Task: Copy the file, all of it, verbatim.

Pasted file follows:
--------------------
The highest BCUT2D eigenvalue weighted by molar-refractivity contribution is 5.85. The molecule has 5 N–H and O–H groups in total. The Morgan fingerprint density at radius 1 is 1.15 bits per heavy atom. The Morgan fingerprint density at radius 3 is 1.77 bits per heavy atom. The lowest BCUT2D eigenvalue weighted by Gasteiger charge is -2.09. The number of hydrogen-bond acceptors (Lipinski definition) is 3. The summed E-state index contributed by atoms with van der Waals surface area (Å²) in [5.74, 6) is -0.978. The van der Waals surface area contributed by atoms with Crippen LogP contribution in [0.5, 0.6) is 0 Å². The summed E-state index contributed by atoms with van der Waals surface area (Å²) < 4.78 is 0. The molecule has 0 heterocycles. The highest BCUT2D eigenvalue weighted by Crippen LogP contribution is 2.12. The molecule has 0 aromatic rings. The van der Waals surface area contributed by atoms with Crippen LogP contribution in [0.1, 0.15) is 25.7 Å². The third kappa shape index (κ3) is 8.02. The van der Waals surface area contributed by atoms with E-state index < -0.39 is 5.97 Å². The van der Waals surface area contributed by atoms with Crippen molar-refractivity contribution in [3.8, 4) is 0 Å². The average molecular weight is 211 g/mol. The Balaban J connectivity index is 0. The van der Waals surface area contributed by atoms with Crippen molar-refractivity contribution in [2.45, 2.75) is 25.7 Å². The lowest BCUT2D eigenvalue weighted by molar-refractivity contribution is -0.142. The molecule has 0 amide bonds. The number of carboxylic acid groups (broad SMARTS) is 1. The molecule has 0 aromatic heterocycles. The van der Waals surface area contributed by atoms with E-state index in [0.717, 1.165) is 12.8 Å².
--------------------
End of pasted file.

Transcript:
The highest BCUT2D eigenvalue weighted by molar-refractivity contribution is 5.85. The molecule has 5 N–H and O–H groups in total. The Morgan fingerprint density at radius 1 is 1.15 bits per heavy atom. The Morgan fingerprint density at radius 3 is 1.77 bits per heavy atom. The lowest BCUT2D eigenvalue weighted by Gasteiger charge is -2.09. The number of hydrogen-bond acceptors (Lipinski definition) is 3. The summed E-state index contributed by atoms with van der Waals surface area (Å²) in [5.74, 6) is -0.978. The van der Waals surface area contributed by atoms with Crippen LogP contribution in [0.5, 0.6) is 0 Å². The summed E-state index contributed by atoms with van der Waals surface area (Å²) < 4.78 is 0. The molecule has 0 heterocycles. The highest BCUT2D eigenvalue weighted by Crippen LogP contribution is 2.12. The molecule has 0 aromatic rings. The van der Waals surface area contributed by atoms with Crippen LogP contribution in [0.1, 0.15) is 25.7 Å². The third kappa shape index (κ3) is 8.02. The van der Waals surface area contributed by atoms with E-state index < -0.39 is 5.97 Å². The van der Waals surface area contributed by atoms with Crippen molar-refractivity contribution in [3.8, 4) is 0 Å². The average molecular weight is 211 g/mol. The Balaban J connectivity index is 0. The van der Waals surface area contributed by atoms with Crippen molar-refractivity contribution in [2.45, 2.75) is 25.7 Å². The lowest BCUT2D eigenvalue weighted by molar-refractivity contribution is -0.142. The molecule has 0 amide bonds. The number of carboxylic acid groups (broad SMARTS) is 1. The molecule has 0 aromatic heterocycles. The van der Waals surface area contributed by atoms with E-state index in [0.717, 1.165) is 12.8 Å².